Grape powdery mildew (Uncinula necator) model

In wine-growing areas, the weather conditions are almost continuously favourable to infections by powdery mildew. Unlike black rot and downy mildew, secondary powdery mildew infections do not require free water on the plant surface.

The development of powdery mildew depends mainly on air temperature and relative humidity. Rain (or overhead irrigation) and wetting remove spores in the air and destroy conidiophores, stopping sporulation for a period of time until new conidiophores form.

The powdery mildew fungus overwinters as mycelium inside dormant buds or as cleistothecia in leaves on the ground. In most production areas, cleistothecia are the most important source of inoculum. They eject ascospores during periods of rain between the onset of vegetation and flowering.

In situations where no primary infection occurs before flowering, powdery mildew outbreaks during the summer can be remarkably low. The model, therefore, begins with the ejection of a first ascospore. When the symptoms of this first contamination appear, then the production of secondary spores begins.

The Model

In the bar below the graph, dark blue represents the periods when your weather station recorded rain. Light blue is the period when there is wetness on the leaves. This is calculated based on your records of rain, relative humidity and leaf wetness.

The lower graph indicates the sporulation of conidiophores. This is based on T ° C and is not affected by RH. The rains destroy the conidiophores and thus reduce the risk of sporulation.

The central graphic indicates spore germination periods and infection periods (in red). Infection values ​​are based on humidity and temperature data. However, the berries are only sensitive from the “separate flower” stage to the closure of the bunch with a maximum risk at fruit set, the period of sensitivity of the grapes is shown in pink on the graph. This only serves to better target the fungicide treatments and does not change the value of infections. Other organs of the vine can still be attacked after the period of fruit sensitivity. The red vertical bar corresponds to the first ascospore, which will start the simulation of the development of the disease.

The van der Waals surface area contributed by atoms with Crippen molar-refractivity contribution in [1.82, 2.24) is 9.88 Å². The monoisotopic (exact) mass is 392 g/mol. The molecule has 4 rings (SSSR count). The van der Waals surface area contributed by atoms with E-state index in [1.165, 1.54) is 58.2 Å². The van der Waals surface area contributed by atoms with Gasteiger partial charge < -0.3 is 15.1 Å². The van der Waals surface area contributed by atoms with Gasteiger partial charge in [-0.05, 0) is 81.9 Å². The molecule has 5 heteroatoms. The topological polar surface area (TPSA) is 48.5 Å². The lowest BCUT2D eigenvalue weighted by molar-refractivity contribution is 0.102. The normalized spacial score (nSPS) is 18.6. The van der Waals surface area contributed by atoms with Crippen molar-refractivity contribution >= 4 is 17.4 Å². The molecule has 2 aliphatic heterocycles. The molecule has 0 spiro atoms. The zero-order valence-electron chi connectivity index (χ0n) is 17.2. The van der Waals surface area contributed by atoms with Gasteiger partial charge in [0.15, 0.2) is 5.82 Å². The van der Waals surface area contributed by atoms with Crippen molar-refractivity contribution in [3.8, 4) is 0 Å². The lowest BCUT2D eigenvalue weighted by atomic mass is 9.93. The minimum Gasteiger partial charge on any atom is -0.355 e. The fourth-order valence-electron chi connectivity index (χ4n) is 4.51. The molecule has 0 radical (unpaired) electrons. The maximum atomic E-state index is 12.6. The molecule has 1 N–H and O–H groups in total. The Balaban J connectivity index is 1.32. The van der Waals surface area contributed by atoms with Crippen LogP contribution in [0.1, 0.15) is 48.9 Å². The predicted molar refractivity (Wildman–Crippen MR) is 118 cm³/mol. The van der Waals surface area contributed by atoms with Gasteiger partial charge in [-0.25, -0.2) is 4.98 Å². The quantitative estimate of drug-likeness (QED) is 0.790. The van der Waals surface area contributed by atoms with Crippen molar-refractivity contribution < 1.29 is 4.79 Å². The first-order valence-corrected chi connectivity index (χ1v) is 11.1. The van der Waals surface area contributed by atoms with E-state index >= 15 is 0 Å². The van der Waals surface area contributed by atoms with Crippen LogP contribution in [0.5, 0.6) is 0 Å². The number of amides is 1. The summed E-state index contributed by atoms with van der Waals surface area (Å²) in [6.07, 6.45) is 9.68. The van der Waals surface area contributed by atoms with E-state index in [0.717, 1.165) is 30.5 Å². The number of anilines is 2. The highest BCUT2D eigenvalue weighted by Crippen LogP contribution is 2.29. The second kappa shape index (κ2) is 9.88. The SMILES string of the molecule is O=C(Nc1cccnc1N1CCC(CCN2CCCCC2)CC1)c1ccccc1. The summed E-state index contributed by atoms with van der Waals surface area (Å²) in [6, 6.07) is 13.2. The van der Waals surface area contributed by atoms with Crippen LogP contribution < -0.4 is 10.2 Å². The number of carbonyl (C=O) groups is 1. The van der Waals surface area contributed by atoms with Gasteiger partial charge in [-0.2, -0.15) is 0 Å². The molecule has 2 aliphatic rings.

To allow a correct simulation of the fruit sensitivity period, be sure to set the correct date of the first unfolded leaf (BBCH 11) onset of flowering (BBCH61) for the local parameters of each location.


The upper graph simulates the appearance of symptoms on leaves (in light grey) and on grapes (in dark grey) on a logarithmic scale.

As powdery mildew infections develop continuously, this model has less added value for disease management than other RIMpro models.

Traditionally, sulphur is sprayed frequently during weeks with favourable weather conditions for powdery mildew infections. This model is unlikely to help streamline this practice.